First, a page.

She went to the gym while he looked after the couple’s two children. He fed and dressed two-year-old Zara and three-month-old Zachary before handing them back to her for a trip to the city.
He would never see his infant son alive again.
Nawwar took the children on the 96 tram to Melbourne Museum to meet up with women from her mother’s group.
By her side was the family nanny. The kids later slept in a double pram and Nawwar took the opportunity to run errands. She asked the nanny to take them home, said goodbye, and walked away.
Moments later, police sirens rang out on Bourke St.
In the Victorian Supreme Court today, Nawwar and Matthew stood metres from the man who snatched their son’s young life away while high, hearing voices in his head, speeding in a stolen car and determined to kill as many people as possible.
They told convicted killer James Gargasoulas that life will never be the same after he sped through Bourke St mall and killed six people, including little Zachary.
A picture of a black pram overturned behind police tape is a stark reminder of the trauma they were confronted with that day.
“Zara and Zach were asleep so I decided to run a few errands,” Nawwar told the court.
Nawwar “wasn’t too fazed” by the sound of sirens because she had heard them often in the CBD.
She called the couple’s nanny to check on them and was told the worst possible news. The pram the pair were sleeping in had been struck by the Holden Commodore Gargasoulas had used as a weapon.
Zara flew 150m but somehow survived, Nawwar said. Zachary was in a far worse condition.
“Zach was unresponsive, surrounded by doctors and hospital staff,” Matthew told the court of the moment he saw his son.
“All I could do was pray. Pray for a miracle but in my heart I knew my son had left us.”
The couple was told their youngest child would not survive. The decision was made quickly to take him off life support.
“My Zachary was gone,” Nawwar said today. “My beautiful, innocent, perfect baby was gone. I watched his little chest stop moving as he lay in my arms. He was still just perfect.”
Two years on, the family’s grief is unending. They explain to their daughter that her brother died at the hands of a killer, but she doesn’t understand.
“Do you know Zachary died?” she sometimes asks her father. “Mummy is sad,” she says.
Matthew doesn’t know what to say next.
“How do you explain that to a toddler?”
Today is the second day of a three-day pre-sentencing hearing for the 29-year-old. He yawned and crossed his arms in the dock. He wore a crumpled, untucked white shirt and messy hair while his victims read impact statements.
Yesterday, the families of Jess Mudie, 22, Yosuke Kanno, 25, and Bhavita Patel, 33, read statements to the court.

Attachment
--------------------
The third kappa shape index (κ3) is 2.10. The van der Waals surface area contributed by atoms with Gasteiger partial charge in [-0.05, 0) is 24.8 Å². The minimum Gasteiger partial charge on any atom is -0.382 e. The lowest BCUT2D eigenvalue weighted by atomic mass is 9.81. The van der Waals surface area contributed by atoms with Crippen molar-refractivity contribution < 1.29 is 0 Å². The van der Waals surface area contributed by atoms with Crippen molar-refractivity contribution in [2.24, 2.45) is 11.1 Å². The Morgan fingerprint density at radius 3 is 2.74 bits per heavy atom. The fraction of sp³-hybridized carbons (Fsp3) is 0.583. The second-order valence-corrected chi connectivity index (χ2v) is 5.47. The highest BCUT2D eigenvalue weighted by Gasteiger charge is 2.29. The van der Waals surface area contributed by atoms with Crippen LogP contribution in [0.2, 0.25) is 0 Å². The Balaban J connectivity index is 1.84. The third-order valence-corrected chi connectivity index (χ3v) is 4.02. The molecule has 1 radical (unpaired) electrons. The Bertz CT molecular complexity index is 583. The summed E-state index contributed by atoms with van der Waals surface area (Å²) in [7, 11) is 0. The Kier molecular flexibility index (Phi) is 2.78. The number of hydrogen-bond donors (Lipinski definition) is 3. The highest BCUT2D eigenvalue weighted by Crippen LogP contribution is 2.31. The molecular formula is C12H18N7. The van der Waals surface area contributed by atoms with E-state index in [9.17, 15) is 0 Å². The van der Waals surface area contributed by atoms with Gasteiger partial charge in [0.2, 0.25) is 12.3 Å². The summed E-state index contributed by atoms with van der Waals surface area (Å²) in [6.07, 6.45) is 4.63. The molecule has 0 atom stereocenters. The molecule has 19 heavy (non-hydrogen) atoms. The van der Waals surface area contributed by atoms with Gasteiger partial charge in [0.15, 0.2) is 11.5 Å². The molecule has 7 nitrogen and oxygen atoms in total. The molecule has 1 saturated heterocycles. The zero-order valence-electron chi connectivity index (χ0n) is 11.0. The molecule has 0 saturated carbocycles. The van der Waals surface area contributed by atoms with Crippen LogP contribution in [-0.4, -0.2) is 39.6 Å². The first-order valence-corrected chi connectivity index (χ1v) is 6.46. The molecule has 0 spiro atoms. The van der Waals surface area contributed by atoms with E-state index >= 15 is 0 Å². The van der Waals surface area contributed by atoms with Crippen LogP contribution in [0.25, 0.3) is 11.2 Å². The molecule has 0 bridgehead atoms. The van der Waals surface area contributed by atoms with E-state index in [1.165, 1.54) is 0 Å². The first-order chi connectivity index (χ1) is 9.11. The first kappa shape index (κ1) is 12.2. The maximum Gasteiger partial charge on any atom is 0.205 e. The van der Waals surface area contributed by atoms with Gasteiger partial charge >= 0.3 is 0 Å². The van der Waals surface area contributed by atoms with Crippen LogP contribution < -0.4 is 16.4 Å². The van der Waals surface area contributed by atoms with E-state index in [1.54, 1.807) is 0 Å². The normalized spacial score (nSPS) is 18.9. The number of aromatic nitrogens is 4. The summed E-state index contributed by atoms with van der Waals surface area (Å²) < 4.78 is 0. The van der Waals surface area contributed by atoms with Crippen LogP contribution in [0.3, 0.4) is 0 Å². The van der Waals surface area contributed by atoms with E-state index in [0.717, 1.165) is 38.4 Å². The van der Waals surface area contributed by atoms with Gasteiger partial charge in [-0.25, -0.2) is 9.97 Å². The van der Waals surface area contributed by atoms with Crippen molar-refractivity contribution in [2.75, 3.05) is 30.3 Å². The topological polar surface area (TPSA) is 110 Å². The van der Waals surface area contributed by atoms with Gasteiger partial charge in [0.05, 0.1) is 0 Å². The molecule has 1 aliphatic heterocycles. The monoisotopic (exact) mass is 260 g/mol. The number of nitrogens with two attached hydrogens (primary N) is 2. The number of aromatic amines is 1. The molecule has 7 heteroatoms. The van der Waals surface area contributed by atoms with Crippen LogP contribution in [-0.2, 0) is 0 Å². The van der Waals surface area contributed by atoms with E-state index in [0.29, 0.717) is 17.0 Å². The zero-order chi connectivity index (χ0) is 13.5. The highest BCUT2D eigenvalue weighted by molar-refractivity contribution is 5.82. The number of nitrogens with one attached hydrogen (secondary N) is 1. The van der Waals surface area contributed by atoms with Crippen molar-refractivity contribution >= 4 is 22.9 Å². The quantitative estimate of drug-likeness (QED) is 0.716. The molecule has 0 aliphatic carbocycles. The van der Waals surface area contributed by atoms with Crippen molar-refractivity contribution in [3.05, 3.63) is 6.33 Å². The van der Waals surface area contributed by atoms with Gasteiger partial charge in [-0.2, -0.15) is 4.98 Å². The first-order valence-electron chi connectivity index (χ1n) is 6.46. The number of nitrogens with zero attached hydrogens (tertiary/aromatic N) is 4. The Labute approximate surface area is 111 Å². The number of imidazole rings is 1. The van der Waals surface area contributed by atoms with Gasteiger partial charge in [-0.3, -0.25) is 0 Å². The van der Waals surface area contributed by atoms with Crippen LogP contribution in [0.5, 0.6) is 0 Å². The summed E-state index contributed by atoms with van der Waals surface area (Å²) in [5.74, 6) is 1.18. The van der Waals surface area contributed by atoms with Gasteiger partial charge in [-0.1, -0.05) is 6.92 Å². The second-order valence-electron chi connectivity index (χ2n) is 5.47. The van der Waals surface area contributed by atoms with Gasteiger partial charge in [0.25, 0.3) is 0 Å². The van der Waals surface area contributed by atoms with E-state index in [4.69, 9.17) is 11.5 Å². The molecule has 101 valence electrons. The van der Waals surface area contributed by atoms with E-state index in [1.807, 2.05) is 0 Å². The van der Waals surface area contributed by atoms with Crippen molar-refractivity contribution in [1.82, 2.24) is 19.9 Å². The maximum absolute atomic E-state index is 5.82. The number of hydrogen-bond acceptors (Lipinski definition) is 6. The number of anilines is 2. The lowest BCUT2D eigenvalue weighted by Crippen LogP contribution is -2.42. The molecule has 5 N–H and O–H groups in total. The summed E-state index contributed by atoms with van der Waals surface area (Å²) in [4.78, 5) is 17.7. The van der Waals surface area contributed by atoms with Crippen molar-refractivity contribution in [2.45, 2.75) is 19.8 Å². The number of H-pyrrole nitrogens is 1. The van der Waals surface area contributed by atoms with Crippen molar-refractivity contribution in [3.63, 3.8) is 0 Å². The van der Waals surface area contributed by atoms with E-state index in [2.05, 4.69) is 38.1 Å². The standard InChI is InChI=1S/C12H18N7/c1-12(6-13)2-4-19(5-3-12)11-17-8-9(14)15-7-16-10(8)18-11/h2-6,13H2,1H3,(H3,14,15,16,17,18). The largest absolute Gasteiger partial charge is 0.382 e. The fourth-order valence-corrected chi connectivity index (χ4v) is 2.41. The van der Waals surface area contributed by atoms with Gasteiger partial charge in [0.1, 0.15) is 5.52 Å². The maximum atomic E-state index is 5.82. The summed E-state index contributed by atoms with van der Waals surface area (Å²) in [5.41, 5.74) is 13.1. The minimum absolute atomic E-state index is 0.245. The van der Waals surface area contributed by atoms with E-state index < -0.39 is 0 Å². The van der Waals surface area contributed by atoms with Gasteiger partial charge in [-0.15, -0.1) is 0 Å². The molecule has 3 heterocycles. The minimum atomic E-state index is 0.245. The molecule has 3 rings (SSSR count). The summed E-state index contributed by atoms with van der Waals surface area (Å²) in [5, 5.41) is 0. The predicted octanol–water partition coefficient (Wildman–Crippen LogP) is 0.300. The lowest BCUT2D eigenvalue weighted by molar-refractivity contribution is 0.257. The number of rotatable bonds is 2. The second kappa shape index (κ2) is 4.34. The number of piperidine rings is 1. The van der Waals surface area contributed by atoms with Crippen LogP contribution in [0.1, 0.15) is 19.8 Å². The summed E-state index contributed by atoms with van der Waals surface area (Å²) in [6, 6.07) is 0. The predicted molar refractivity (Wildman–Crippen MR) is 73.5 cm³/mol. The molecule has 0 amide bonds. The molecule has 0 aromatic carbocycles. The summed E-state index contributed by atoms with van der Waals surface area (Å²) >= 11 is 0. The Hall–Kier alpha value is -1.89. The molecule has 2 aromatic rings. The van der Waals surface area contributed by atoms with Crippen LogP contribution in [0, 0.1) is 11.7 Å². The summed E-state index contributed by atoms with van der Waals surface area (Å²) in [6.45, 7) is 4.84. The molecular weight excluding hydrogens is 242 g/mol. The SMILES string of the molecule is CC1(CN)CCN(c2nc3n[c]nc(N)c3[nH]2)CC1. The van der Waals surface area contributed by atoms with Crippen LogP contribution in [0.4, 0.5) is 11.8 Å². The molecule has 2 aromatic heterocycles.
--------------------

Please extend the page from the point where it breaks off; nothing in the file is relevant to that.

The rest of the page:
Gargasoulas will be sentenced after the hearing. His lawyers yesterday submitted to the court that their client should be given a non-parole period rather than be locked up for life with no chance of ever being let out.
Prosecutors say he doesn’t deserve to be free, given the multiple murders of children, his reckless conduct and his unenviable criminal record.
HEARTBREAKING QUESTION FROM VICTIM’S DAUGHTER
The court today heard from the family of Matthew Si, 33. His wife, Melinda Tan, said her husband of five years was unrecognisable when she saw him in hospital.
“His face and head were injured badly. His body was beyond recognition.”
The couple’s daughter, Aria, was not allowed to see her father in that condition.
“She never got a chance to say goodbye,” Melinda said.
The grieving widow told the court she would trade places with her husband in a heartbeat and that it is “much harder to be the one who survives”.
Aria is now old enough to learn what happened that day, but is confused when the subject comes up.
Melinda said her daughter asks her heartbreaking questions, including: “Did he not look left and right?”
Matthew’s brother Justin cried as he struggled through an emotional statement. His father Kheng said he was “angry” and “incomplete” after the murder of his son.
“The pain, the agony, the mental torture knowing my son left this world with no opportunity to say goodbye is beyond description.
“Every time I see a little girl call out ‘daddy’ I feel the pain.”
Kheng Si held aloft a locket with his son’s hair inside. Gargasoulas looked at his feet when he was shown the item.
‘BONES CRUNCHED INSIDE ME’
Melinda Cleland was lucky to survive the Bourke Street rampage and today told her story.
She said she remembers vividly the moment she was hit by Gargasoulas and sent flying into a concrete wall.
She was in the city to meet a friend for lunch that day — a day she wishes she could forget.
“I often wish I had no memory of the event … every sickening moment.
“(I remember) the sound of my bones crunching inside me as I bounced off a concrete wall.
“I have physical injuries that remind me daily that life has changed.”
Yesterday, the Mudie family addressed the court. Emily, Jess’s twin sister, said she is often visited by her dead sibling in dreams, but that it makes life harder.
“I sometimes forget (she died),” she said. “I go to message her about what she’s having for dinner or how her day was.”
Jess’s brother Kurt said he tries desperately to hold on to her in his dreams but she always leaves.
“She can’t stay and has to go back,” he said. “She leaves the same way she did on January 20, 2017.”
The hearing continues before Justice Mark Weinberg.
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